Oh-gong catches the priestess on her way out and asks what’s with her nice act, since bad folks don’t turn nice for no reason. The priestess says that she merely wanted to fulfill her interrupted wedding, but that her desired partner didn’t want it. Thus she gave up, accepting that Oh-gong will only have Sun-mi as a mate.
“Or… would you like to marry me and be my partner?” she asks. “I’d prefer that.”
Oh-gong beckons her closer, then pokes her forehead away with a finger. The priestess keeps flirting, asking him to treat her as well as he treated Buja and offering to live in this house with him. She says they could be a match made in heaven, and those words turn his mood even icier (Sun-mi had used them to describe their fate, mistakenly) and he orders her to leave.
Secretary Ma checks that the incense burner is still in Mawang’s closet, not realizing that it’s a replica. She and Mawang both note how excessively cold it is in the house, shivering.
At the Lucifer building, PK notes to Dragon Prince Alice that the priestess is quite powerful, seeing as how she’s keeping Buja’s body fresh. He sits at Mawang’s desk and imagines being its next owner after Mawang retires. Dragon Prince scoffs that this office is nothing compared to the grandeur of the Dragon Palace, and wonders for the millionth time what’s so great about Buja.
Oh-gong sits in the real estate office waiting for Sun-mi, and the air is thick with annoyance between him and Han-joo. Finally, Han-joo declares the need to speak up and asks if Oh-gong bought Sun-mi a ring in exchange for receiving the gold bracelet. At Oh-gong’s blank reaction, Han-joo offers the advice that he ought to give Sun-mi a ring, especially if they are to get married.
Poor Han-joo is so exasperated with Oh-gong’s terrible boyfriending that he offers to lend the money to buy her a ring right now, although Oh-gong declines the offer since he has a “little brother” who can give him the money. He thanks Han-joo for the advice and heads off straightaway to buy a ring, while Han-joo sighs at how pathetic Oh-gong is to be so broke that he can’t afford a ring and has to resort to ripping off a kid brother. HA.
As Sun-mi steps out of a bank, she holds the door for a mother pushing a baby stroller. Suddenly, she has a mental flash of that stroller rolling away and being hit by a motorcycle, and the feeling of foreboding stays with her as she returns to her office. So when she notices Han-joo’s wrapped wrist and hears that he fell on the sidewalk, just like she mentioned, she goes running back to the bank in alarm.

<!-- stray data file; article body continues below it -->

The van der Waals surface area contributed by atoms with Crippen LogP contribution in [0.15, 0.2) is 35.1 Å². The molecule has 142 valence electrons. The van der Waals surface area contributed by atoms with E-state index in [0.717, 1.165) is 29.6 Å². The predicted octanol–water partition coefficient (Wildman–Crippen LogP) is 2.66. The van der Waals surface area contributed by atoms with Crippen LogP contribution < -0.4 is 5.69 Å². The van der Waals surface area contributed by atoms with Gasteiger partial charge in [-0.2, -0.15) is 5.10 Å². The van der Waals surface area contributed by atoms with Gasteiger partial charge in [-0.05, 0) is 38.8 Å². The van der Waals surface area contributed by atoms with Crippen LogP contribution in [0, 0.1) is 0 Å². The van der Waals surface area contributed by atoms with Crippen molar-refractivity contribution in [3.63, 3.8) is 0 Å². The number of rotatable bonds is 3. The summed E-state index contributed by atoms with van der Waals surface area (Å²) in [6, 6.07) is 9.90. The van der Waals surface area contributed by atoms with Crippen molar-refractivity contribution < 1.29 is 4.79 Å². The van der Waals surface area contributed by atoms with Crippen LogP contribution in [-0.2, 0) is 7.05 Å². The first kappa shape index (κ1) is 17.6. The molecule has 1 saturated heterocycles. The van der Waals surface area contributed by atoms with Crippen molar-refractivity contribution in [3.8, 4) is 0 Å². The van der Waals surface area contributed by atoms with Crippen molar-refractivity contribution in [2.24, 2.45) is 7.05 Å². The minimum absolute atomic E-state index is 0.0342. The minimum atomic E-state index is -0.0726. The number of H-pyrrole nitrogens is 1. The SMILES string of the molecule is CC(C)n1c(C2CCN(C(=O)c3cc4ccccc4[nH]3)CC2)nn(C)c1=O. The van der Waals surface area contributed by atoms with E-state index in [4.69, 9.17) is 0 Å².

Sun-mi reaches the stroller just in time to grab it safely before a motorcyclist slams into it. And as she yanks the stroller, an arm reaches out to steady her.
It’s Oh-gong, and Sun-mi explains to him afterward how she saw the vision of the accident before it happened. She’s excited at the idea that she may be coming into powers of her own, and says she’d like to be able to protect Oh-gong too.
Oh-gong says she’ll need a magical circlet of her own, and asks where she’d like to wear it. He motions to her forehead and neck before taking Sun-mi’s hand—and when he pulls away, her finger is wearing his ring. Smooth, Monkey.
He says they’re even now, both wearing something that can’t be removed. Smiling warmly, Sun-mi promises to protect Oh-gong and tells him to say her name whenever he’s scared or in trouble. She holds out her palm to seal their deal, and he takes it.
Summer Fairy visits Mawang and gives him a warming medicine, but he can’t shake the cold and worries that it will stay with him. Fairy offers to bring him warmer clothes, and as she steps into the closet, her hand brushes the box containing the faked incense burner—and feels the water pooling on the box.
Fairy opens it and sees the burner inside, but one touch of her hand causes the illusion to collapse into a watery mess. Alarmed, she realizes it’s Frosty’s doing.
Summer Fairy meets her brother in the mirror, and Frosty tells her that Oh-gong and Sun-mi’s fates have been sealed by the death bell. Thus, he reasons that helping to kill the monk is not a betrayal of Oh-gong (since it would save him). This is Frosty’s only way of saving his sister’s soul, and he tells her to remain asleep for the time being.
The priestess joins Frosty and says that they’ll have to finish the task quickly, before the burner’s forgery is discovered. She’s also tickled to learn of Oh-gong and the monk’s tragic fates, having overheard Frosty’s conversation with Fairy.
At the dinner table, Oh-gong announces that he will be getting married. Everyone gapes, and Mawang asks if he means to marry the priestess. They gape even harder when Oh-gong says he’ll be marrying Sun-mi, and Mawang reminds him of their deathly fate.
Oh-gong warns them not to say a word of that to Sun-mi; he wants her to continue believing what she does. Later Mawang confesses to Secretary Ma that he feels guilty for his part in bringing them together—he sent young Sun-mi to Monkey’s prison house, and then gave her the golden bracelet.
Secretary Ma suggests that Mawang tell the truth of the death bell to Sun-mi, declining to do it herself because she fears Oh-gong’s reaction. She urges Mawang to be the one to deliver the news.
PK arrives at Frosty’s ice cream shop and is surprised to see the priestess there, wondering how the two know each other. Frosty doesn’t have a good answer prepared, and then PK sniffs the air, catching the scent of lotuses mixed with roses.